Businesses that store, process or transmit credit card data must become compliant with PCI DSS 3.0 (version 3.0 of the Payment Card Industry Data Security Standard). The updated requirements will became mandatory as of January, 2015 and companies are expected to be compliant as of July 1, 2015. This gives merchants a few short months to learn how to become compliant.

Basically speaking, e-commerce businesses that re-direct customer to third parties for payment card data collection and third party service providers themselves are facing a new array of technical controls. Certain redirected scenarios, such as those using direct posts and side scripts, mean merchants will deal with many security controls including penetration testing, firewalls and more. The bottom line is to enhance payment card security.

Recently Network World reported merchants that redirect customer to third party can have such redirects hijacked. More than half the assets targeted in 2013 were e-commerce attacks. As a result, it has become a top priority to boost security. The new protocols will also help merchants to better protect the other valuable personal data that is frequently attached to payment card information.

Many retailers and restaurants outsource network, point-of-sale and system management to third party service providers. It is important for the provider to adhere to the most stringent security practices so the door is never opened to criminals. In accordance with PCI DSS 3.0, all such providers must state which controls they will address and which ones the merchant will be responsible for.


According to Tech Page One, is important to ensure physical POS hardware is secure. The effectiveness of network segmentation should be tested. Service providers must prove their commitment to maintain proper security of cardholder data obtained from its clients. A key factor is to have business contracts updated to reflect this crucial acknowledgment.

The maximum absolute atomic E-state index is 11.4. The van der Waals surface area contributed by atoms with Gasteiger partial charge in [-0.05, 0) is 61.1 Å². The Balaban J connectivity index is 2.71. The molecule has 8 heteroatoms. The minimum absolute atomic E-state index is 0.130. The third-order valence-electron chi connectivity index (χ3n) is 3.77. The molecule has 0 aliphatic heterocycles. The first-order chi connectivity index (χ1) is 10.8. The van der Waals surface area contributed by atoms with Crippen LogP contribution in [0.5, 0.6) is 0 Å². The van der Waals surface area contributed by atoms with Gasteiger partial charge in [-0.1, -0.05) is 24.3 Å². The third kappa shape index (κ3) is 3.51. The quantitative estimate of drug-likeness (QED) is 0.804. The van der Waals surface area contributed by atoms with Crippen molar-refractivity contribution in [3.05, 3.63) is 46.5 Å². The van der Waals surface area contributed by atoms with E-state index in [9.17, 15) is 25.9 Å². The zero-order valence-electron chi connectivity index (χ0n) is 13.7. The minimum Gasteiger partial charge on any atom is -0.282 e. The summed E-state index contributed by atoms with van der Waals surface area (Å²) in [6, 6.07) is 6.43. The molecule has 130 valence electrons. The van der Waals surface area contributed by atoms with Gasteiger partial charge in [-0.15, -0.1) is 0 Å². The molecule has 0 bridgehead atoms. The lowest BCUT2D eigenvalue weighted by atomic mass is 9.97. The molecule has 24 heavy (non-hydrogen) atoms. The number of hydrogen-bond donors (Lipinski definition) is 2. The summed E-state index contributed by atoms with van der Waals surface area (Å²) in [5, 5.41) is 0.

An example is the updated standard requires third party service providers use a unique password for each merchant they connect to remotely with dual factor authentication for such connections. This helps to eliminate a cookie-cutter approach that makes it easier for hackers to access sensitive information. A more complex protocol can deter hackers or at least make it more difficult to access personal data.

With just a few months left, now is the time to begin implementing these requirements to be compliant with PCI DSS Version 3.0. Businesses must first determine where they have valuable data and verify updated security services and technologies are implemented to prevent attacks. As cyber criminals become more savvy, merchants must take steps to ensure the data they collect is properly processed to protect themselves and their valued customers.


A secure environment makes customers feel more comfortable to do business with certain merchants, Security breaches can cause corporate profits to plummet. Many companies are providing updated PCI training through online courses and customized programs offered by e-learning educators. A short training session can go a long way in protecting sensitive credit card information and a company’s reputation in the future. Training courses also help companies pass a mandatory audit in the future.